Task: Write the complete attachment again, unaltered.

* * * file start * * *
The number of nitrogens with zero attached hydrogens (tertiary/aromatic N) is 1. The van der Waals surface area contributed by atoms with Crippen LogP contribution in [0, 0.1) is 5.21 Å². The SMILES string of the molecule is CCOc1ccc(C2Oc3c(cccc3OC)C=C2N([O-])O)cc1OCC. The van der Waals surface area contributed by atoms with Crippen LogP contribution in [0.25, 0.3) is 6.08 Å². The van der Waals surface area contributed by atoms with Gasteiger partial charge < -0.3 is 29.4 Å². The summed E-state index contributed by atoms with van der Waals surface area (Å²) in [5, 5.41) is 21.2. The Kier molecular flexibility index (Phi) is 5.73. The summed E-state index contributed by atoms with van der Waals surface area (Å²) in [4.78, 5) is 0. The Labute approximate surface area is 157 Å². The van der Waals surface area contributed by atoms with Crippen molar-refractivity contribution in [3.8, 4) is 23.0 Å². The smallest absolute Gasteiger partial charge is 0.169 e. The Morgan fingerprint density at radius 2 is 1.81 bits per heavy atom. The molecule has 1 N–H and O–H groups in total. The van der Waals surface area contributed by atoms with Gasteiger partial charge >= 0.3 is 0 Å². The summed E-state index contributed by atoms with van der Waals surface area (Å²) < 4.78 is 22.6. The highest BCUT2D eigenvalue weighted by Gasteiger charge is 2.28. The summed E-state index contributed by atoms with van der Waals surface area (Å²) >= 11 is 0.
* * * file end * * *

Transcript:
The number of nitrogens with zero attached hydrogens (tertiary/aromatic N) is 1. The van der Waals surface area contributed by atoms with Crippen LogP contribution in [0, 0.1) is 5.21 Å². The SMILES string of the molecule is CCOc1ccc(C2Oc3c(cccc3OC)C=C2N([O-])O)cc1OCC. The van der Waals surface area contributed by atoms with Crippen LogP contribution in [0.25, 0.3) is 6.08 Å². The van der Waals surface area contributed by atoms with Gasteiger partial charge < -0.3 is 29.4 Å². The summed E-state index contributed by atoms with van der Waals surface area (Å²) in [5, 5.41) is 21.2. The Kier molecular flexibility index (Phi) is 5.73. The summed E-state index contributed by atoms with van der Waals surface area (Å²) in [4.78, 5) is 0. The Labute approximate surface area is 157 Å². The van der Waals surface area contributed by atoms with Crippen molar-refractivity contribution in [3.8, 4) is 23.0 Å². The smallest absolute Gasteiger partial charge is 0.169 e. The Morgan fingerprint density at radius 2 is 1.81 bits per heavy atom. The molecule has 1 N–H and O–H groups in total. The van der Waals surface area contributed by atoms with Gasteiger partial charge >= 0.3 is 0 Å². The summed E-state index contributed by atoms with van der Waals surface area (Å²) < 4.78 is 22.6. The highest BCUT2D eigenvalue weighted by Gasteiger charge is 2.28. The summed E-state index contributed by atoms with van der Waals surface area (Å²) >= 11 is 0.